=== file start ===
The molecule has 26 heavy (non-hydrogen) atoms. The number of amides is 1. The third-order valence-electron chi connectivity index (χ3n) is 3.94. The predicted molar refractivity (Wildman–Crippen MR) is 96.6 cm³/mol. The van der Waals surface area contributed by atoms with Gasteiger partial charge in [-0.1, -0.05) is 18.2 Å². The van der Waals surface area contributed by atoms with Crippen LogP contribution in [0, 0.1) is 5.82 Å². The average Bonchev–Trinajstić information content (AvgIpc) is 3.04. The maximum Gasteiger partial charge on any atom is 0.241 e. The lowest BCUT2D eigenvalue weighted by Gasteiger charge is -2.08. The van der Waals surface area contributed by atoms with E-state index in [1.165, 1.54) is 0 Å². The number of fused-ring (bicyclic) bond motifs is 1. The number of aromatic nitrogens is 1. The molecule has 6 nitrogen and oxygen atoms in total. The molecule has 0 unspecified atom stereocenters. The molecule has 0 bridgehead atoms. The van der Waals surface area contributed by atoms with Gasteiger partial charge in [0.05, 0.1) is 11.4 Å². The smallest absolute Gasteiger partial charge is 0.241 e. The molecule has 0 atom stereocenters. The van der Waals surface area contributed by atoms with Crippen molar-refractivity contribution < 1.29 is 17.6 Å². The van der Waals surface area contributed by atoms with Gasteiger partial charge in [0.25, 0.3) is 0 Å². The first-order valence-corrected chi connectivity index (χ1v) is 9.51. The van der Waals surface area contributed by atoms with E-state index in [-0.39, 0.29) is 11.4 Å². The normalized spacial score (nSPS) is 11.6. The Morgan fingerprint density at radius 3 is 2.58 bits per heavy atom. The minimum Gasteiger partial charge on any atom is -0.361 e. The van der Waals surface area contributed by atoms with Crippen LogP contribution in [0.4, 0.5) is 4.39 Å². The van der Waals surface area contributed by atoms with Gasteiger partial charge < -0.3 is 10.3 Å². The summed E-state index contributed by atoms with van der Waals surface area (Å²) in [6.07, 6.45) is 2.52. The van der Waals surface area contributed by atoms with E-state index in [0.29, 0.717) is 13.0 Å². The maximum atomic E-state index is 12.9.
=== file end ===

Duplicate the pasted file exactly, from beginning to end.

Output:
The molecule has 26 heavy (non-hydrogen) atoms. The number of amides is 1. The third-order valence-electron chi connectivity index (χ3n) is 3.94. The predicted molar refractivity (Wildman–Crippen MR) is 96.6 cm³/mol. The van der Waals surface area contributed by atoms with Gasteiger partial charge in [-0.1, -0.05) is 18.2 Å². The van der Waals surface area contributed by atoms with Crippen LogP contribution in [0, 0.1) is 5.82 Å². The average Bonchev–Trinajstić information content (AvgIpc) is 3.04. The maximum Gasteiger partial charge on any atom is 0.241 e. The lowest BCUT2D eigenvalue weighted by Gasteiger charge is -2.08. The van der Waals surface area contributed by atoms with E-state index in [1.165, 1.54) is 0 Å². The number of fused-ring (bicyclic) bond motifs is 1. The number of aromatic nitrogens is 1. The molecule has 6 nitrogen and oxygen atoms in total. The molecule has 0 unspecified atom stereocenters. The molecule has 0 bridgehead atoms. The van der Waals surface area contributed by atoms with Gasteiger partial charge in [0.05, 0.1) is 11.4 Å². The smallest absolute Gasteiger partial charge is 0.241 e. The molecule has 0 atom stereocenters. The van der Waals surface area contributed by atoms with Crippen molar-refractivity contribution < 1.29 is 17.6 Å². The van der Waals surface area contributed by atoms with Gasteiger partial charge in [0.25, 0.3) is 0 Å². The first-order valence-corrected chi connectivity index (χ1v) is 9.51. The van der Waals surface area contributed by atoms with E-state index in [-0.39, 0.29) is 11.4 Å². The normalized spacial score (nSPS) is 11.6. The Morgan fingerprint density at radius 3 is 2.58 bits per heavy atom. The minimum Gasteiger partial charge on any atom is -0.361 e. The van der Waals surface area contributed by atoms with Crippen LogP contribution in [0.4, 0.5) is 4.39 Å². The van der Waals surface area contributed by atoms with Gasteiger partial charge < -0.3 is 10.3 Å². The summed E-state index contributed by atoms with van der Waals surface area (Å²) in [6.07, 6.45) is 2.52. The van der Waals surface area contributed by atoms with E-state index in [0.29, 0.717) is 13.0 Å². The maximum atomic E-state index is 12.9.